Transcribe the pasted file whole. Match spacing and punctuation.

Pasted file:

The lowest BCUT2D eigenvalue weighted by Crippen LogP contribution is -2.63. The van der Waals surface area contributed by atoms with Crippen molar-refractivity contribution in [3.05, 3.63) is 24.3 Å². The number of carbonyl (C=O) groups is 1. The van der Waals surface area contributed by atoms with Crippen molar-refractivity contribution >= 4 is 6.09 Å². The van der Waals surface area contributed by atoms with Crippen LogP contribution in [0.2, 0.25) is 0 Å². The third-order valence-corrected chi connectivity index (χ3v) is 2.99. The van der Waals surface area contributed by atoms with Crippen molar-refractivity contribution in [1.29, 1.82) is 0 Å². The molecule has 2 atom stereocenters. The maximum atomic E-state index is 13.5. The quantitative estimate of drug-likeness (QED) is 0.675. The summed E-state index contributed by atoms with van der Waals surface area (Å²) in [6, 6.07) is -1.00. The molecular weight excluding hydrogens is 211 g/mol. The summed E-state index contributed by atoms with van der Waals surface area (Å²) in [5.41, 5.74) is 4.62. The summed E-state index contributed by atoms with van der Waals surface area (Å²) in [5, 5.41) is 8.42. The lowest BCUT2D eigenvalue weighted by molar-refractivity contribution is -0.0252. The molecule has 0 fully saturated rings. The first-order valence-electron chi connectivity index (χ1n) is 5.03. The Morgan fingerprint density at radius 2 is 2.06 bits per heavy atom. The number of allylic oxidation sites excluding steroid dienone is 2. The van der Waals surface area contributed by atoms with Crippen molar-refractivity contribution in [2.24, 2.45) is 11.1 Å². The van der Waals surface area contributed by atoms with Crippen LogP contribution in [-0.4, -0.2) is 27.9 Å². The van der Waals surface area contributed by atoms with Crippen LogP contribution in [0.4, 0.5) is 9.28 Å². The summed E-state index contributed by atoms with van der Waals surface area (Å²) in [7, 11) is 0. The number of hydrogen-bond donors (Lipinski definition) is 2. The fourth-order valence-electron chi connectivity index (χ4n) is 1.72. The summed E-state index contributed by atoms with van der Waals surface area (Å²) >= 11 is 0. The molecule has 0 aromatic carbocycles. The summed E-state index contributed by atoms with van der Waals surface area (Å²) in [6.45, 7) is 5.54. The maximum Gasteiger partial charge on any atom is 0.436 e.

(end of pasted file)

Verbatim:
The lowest BCUT2D eigenvalue weighted by Crippen LogP contribution is -2.63. The van der Waals surface area contributed by atoms with Crippen molar-refractivity contribution in [3.05, 3.63) is 24.3 Å². The number of carbonyl (C=O) groups is 1. The van der Waals surface area contributed by atoms with Crippen molar-refractivity contribution >= 4 is 6.09 Å². The van der Waals surface area contributed by atoms with Crippen LogP contribution in [0.2, 0.25) is 0 Å². The third-order valence-corrected chi connectivity index (χ3v) is 2.99. The van der Waals surface area contributed by atoms with Crippen molar-refractivity contribution in [1.29, 1.82) is 0 Å². The molecule has 2 atom stereocenters. The maximum atomic E-state index is 13.5. The quantitative estimate of drug-likeness (QED) is 0.675. The summed E-state index contributed by atoms with van der Waals surface area (Å²) in [6, 6.07) is -1.00. The molecular weight excluding hydrogens is 211 g/mol. The summed E-state index contributed by atoms with van der Waals surface area (Å²) in [5.41, 5.74) is 4.62. The summed E-state index contributed by atoms with van der Waals surface area (Å²) in [5, 5.41) is 8.42. The lowest BCUT2D eigenvalue weighted by molar-refractivity contribution is -0.0252. The molecule has 0 fully saturated rings. The first-order valence-electron chi connectivity index (χ1n) is 5.03. The Morgan fingerprint density at radius 2 is 2.06 bits per heavy atom. The number of allylic oxidation sites excluding steroid dienone is 2. The van der Waals surface area contributed by atoms with Crippen molar-refractivity contribution in [2.24, 2.45) is 11.1 Å². The van der Waals surface area contributed by atoms with Crippen LogP contribution in [-0.4, -0.2) is 27.9 Å². The van der Waals surface area contributed by atoms with Crippen LogP contribution in [0.4, 0.5) is 9.28 Å². The summed E-state index contributed by atoms with van der Waals surface area (Å²) in [7, 11) is 0. The number of hydrogen-bond donors (Lipinski definition) is 2. The fourth-order valence-electron chi connectivity index (χ4n) is 1.72. The summed E-state index contributed by atoms with van der Waals surface area (Å²) >= 11 is 0. The molecule has 0 aromatic carbocycles. The summed E-state index contributed by atoms with van der Waals surface area (Å²) in [6.45, 7) is 5.54. The maximum Gasteiger partial charge on any atom is 0.436 e.